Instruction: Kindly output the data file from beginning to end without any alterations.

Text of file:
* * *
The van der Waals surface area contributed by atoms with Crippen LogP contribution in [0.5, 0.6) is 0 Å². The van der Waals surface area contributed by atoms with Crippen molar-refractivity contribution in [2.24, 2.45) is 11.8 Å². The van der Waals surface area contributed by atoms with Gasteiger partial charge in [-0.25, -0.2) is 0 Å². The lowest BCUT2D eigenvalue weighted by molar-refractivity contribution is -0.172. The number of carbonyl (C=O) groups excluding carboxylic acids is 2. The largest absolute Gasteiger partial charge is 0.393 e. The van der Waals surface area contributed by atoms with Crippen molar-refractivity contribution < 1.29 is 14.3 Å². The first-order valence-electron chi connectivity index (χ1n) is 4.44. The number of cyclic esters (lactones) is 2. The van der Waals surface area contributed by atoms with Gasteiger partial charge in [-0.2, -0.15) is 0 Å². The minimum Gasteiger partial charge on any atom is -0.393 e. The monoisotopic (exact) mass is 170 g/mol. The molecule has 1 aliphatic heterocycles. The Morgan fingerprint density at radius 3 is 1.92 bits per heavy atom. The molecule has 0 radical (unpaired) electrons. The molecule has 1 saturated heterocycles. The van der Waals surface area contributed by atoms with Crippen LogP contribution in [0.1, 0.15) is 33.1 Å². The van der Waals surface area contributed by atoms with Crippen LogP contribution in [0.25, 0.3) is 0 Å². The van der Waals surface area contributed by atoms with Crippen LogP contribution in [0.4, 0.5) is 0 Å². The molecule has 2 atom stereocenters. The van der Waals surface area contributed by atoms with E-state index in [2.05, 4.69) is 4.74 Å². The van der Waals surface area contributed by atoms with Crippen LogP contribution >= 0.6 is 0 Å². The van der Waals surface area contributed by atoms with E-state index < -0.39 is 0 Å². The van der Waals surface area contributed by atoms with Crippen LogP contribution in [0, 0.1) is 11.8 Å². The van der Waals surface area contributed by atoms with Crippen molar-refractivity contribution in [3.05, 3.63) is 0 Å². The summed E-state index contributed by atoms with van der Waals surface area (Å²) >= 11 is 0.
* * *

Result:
The van der Waals surface area contributed by atoms with Crippen LogP contribution in [0.5, 0.6) is 0 Å². The van der Waals surface area contributed by atoms with Crippen molar-refractivity contribution in [2.24, 2.45) is 11.8 Å². The van der Waals surface area contributed by atoms with Gasteiger partial charge in [-0.25, -0.2) is 0 Å². The lowest BCUT2D eigenvalue weighted by molar-refractivity contribution is -0.172. The number of carbonyl (C=O) groups excluding carboxylic acids is 2. The largest absolute Gasteiger partial charge is 0.393 e. The van der Waals surface area contributed by atoms with Crippen molar-refractivity contribution < 1.29 is 14.3 Å². The first-order valence-electron chi connectivity index (χ1n) is 4.44. The number of cyclic esters (lactones) is 2. The van der Waals surface area contributed by atoms with Gasteiger partial charge in [-0.2, -0.15) is 0 Å². The minimum Gasteiger partial charge on any atom is -0.393 e. The monoisotopic (exact) mass is 170 g/mol. The molecule has 1 aliphatic heterocycles. The Morgan fingerprint density at radius 3 is 1.92 bits per heavy atom. The molecule has 0 radical (unpaired) electrons. The molecule has 1 saturated heterocycles. The van der Waals surface area contributed by atoms with Crippen LogP contribution in [0.1, 0.15) is 33.1 Å². The van der Waals surface area contributed by atoms with Crippen LogP contribution in [0.25, 0.3) is 0 Å². The van der Waals surface area contributed by atoms with Crippen LogP contribution in [0.4, 0.5) is 0 Å². The molecule has 2 atom stereocenters. The van der Waals surface area contributed by atoms with E-state index in [2.05, 4.69) is 4.74 Å². The van der Waals surface area contributed by atoms with Crippen LogP contribution >= 0.6 is 0 Å². The van der Waals surface area contributed by atoms with E-state index < -0.39 is 0 Å². The van der Waals surface area contributed by atoms with Crippen LogP contribution in [0, 0.1) is 11.8 Å². The van der Waals surface area contributed by atoms with Crippen molar-refractivity contribution in [3.05, 3.63) is 0 Å². The summed E-state index contributed by atoms with van der Waals surface area (Å²) >= 11 is 0.